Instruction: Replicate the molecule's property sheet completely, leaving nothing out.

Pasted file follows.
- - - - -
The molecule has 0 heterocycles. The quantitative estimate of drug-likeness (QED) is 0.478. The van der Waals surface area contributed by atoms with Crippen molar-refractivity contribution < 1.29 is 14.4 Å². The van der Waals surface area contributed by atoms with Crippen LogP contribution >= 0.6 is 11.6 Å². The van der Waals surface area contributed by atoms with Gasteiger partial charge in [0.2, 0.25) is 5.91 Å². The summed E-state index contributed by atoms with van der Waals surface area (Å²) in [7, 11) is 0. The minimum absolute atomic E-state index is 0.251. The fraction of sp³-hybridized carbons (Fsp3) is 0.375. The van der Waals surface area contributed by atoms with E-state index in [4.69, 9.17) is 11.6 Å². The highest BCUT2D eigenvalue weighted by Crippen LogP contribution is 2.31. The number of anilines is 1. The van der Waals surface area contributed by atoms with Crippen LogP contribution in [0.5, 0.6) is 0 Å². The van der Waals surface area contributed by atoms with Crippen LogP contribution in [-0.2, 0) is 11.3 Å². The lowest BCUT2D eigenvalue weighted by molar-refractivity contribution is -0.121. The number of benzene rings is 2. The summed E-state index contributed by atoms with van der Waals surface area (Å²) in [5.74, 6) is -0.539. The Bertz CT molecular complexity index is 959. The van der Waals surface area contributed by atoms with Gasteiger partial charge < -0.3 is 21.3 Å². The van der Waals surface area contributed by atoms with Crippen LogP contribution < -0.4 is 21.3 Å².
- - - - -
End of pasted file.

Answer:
The molecule has 0 heterocycles. The quantitative estimate of drug-likeness (QED) is 0.478. The van der Waals surface area contributed by atoms with Crippen molar-refractivity contribution < 1.29 is 14.4 Å². The van der Waals surface area contributed by atoms with Crippen LogP contribution >= 0.6 is 11.6 Å². The van der Waals surface area contributed by atoms with Gasteiger partial charge in [0.2, 0.25) is 5.91 Å². The summed E-state index contributed by atoms with van der Waals surface area (Å²) in [7, 11) is 0. The minimum absolute atomic E-state index is 0.251. The fraction of sp³-hybridized carbons (Fsp3) is 0.375. The van der Waals surface area contributed by atoms with E-state index in [4.69, 9.17) is 11.6 Å². The highest BCUT2D eigenvalue weighted by Crippen LogP contribution is 2.31. The number of anilines is 1. The van der Waals surface area contributed by atoms with Crippen LogP contribution in [0.5, 0.6) is 0 Å². The van der Waals surface area contributed by atoms with Crippen LogP contribution in [-0.2, 0) is 11.3 Å². The lowest BCUT2D eigenvalue weighted by molar-refractivity contribution is -0.121. The number of benzene rings is 2. The summed E-state index contributed by atoms with van der Waals surface area (Å²) in [5.74, 6) is -0.539. The Bertz CT molecular complexity index is 959. The van der Waals surface area contributed by atoms with Gasteiger partial charge < -0.3 is 21.3 Å². The van der Waals surface area contributed by atoms with Crippen LogP contribution < -0.4 is 21.3 Å².